However, under suitable conditions (weak coupling, etc.), we can make approximations that lead to an effective equation of motion for just the system degrees of freedom. Through the interaction of the system with the large environment, there is necessarily decoherence, and so we have to treat the system's state via a density operator. Keyword: quantum master equation.

In addition to what has already been said/written, you need to consider mixed states, as otherwise the entropy of your system is always either zero (like von Neumann entropy) or ill-defined, as pure states are by definition the solutions of a perfectly time-reversible, deterministic, unitary Schroedinger equation.

Philosophically, the reasoning is exactly the same as why it's often very useful to use classical statistical mechanics instead of just treating every system as a single point in a gigantic many-body classical phase space. As a practical matter, we can rarely exactly determine the value of all of the relevant degrees of freedom in a system - and moreover, many of those degrees of freedom are often unimportant anyway for the kinds of questions that we want to ask.

(I'll always remember a great comment from my professor in a stat mech class: "Everyone always says that the reason to use quantum stat mech is that the Schrodinger is too hard to solve exactly for a many-body system. But that's far from the only reason. Suppose that someone magically could give you a 500-exabyte hard drive storing an exact many-body wavefunction for a macroscopic object. What would you do with it?")

Due the locality of the laws of physics, it's very hard to measure highly nonlocal observables. So it's very difficult, even in principle, to fully reconstruct a wavefunction for a large system. But we can often measure local quantities, like the values of single-qubit observables. It's extremely convenient to have a mimimal description of a subsystem that only describes the outcomes of those local (physically realistic) observables with a minimal amount of information (i.e. the minimal number of degrees of freedom). The density-matrix formalism does that beautifully. In a completely nonlocal universe where nonlocal obervables are just as natural to consider as local ones, you might well be right that density matrices wouldn't be that useful - but that is not the universe that we live in.

More practically, density matrices are just really, really useful in practice. But like many (most?) useful physics concepts, it's very hard to explain why they're useful in the abstract. You need to get your hands dirty and work out a lot of problems or do a lot of experiments. That's the only way to truly appreciate why it's often extremely useful to be able to ignore (or, in fancy probability language, "marginalize over") degrees of freedom that are difficult or impossible to determine in practice.

The counterpart of density matrix in classical physics is probability distribution.

In classical physics one uses the description in terms of probability distributions if one describes open system dynamics, where the initial conditions for the environmental degrees of freedom are not exactly known and one can only give some statistical information about it (eg. by Brownian motion one could specify the temperature of the solution i.e. give information about average velocity of the solution's molecules).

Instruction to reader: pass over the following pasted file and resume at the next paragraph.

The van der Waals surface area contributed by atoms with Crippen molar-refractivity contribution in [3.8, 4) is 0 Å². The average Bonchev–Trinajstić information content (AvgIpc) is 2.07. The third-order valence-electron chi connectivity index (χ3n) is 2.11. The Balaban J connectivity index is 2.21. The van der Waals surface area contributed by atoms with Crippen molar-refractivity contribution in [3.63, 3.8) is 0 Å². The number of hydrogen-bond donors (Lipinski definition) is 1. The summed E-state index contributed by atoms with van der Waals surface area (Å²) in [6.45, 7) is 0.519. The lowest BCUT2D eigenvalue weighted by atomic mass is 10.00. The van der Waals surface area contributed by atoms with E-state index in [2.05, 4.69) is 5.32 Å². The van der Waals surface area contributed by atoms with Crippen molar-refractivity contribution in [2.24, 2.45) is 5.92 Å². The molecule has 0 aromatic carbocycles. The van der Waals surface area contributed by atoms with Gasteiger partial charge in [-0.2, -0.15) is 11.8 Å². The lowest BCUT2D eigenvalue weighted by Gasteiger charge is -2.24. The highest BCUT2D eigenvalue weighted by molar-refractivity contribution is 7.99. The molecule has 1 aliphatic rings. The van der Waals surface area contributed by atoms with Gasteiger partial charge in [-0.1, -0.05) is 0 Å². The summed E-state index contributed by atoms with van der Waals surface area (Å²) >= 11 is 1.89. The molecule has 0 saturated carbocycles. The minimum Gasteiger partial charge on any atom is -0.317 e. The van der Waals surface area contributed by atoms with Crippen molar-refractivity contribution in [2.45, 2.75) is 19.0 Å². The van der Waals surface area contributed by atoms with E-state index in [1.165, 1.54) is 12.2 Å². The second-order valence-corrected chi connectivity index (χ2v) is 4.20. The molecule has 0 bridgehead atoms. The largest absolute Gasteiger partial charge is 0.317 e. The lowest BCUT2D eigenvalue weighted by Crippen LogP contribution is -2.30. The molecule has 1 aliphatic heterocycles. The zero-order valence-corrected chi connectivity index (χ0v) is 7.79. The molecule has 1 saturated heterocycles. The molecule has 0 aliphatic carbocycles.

This is also true in quantum physics, i.e. if you do not have exact knowledge about some degrees of freedom, you can describe it in terms of density matrix, where you build a mixture of all possible states with a corresponding probabilities

$$\rho = \sum\limits_i p_i | \Phi_i\rangle \langle \Phi_i |$$.

However, in quantum physics the density operator is even more fundamental than probability distributions in classical physics (at least in this context), as even by starting from the pure system and environmental state

$$|\Phi_{tot}(0) \rangle =|\Phi_{S}(0) \rangle|\Phi_{E}(0) \rangle$$

(which would in classical physics corresponding to exact knowledge of initial conditions for open system and environment), the total state can be entangled at some time

$$|\Phi_{tot}(t) \rangle \neq|\Phi_{S}(t) \rangle|\Phi_{E}(t) \rangle$$.

By tracing out the environmental degrees of freedom (partial trace), one obtains the reduced density operator for open quantum system, which is mixed state. Note this is due entanglement between system and environment, i.e. is purely quantum phenomenon.

There is a very simple reason for introducing the density matrix: for some systems the Hamiltonian doesn't exist, so there is no Schrödinger equation and no wavefunction or state vector.

The common occurence of this is thermodynamics, where the system $$S$$ is interacting with some environment $$E$$, which we obviously can't describe microscopically but, at beast, by macroscopic quantities like temperature, pressure, etc. The Hamiltonian of $$S$$ can't be defined because its energy depends on the state of $$E$$. Classically the coordinates of $$S$$ don't pin down the interaction terms, so the function $$H(p,q)$$ can't be defined.

• What does non-existence of the Hamiltonian have to do with density matrices? Oct 22, 2022 at 15:20
• @ACuriousMind Without a Hamiltonian the best you can do to describe the system is finding an operator $\hat w$ satisfying $tr(\hat w\hat T)=\langle T\rangle$ for al observables $T$. I think this was what motivated Landau to introduce the density operator. Oct 22, 2022 at 17:03
• A very concise argument can be found in the first paragraph of The damping problem in wave mechanics. Oct 22, 2022 at 18:33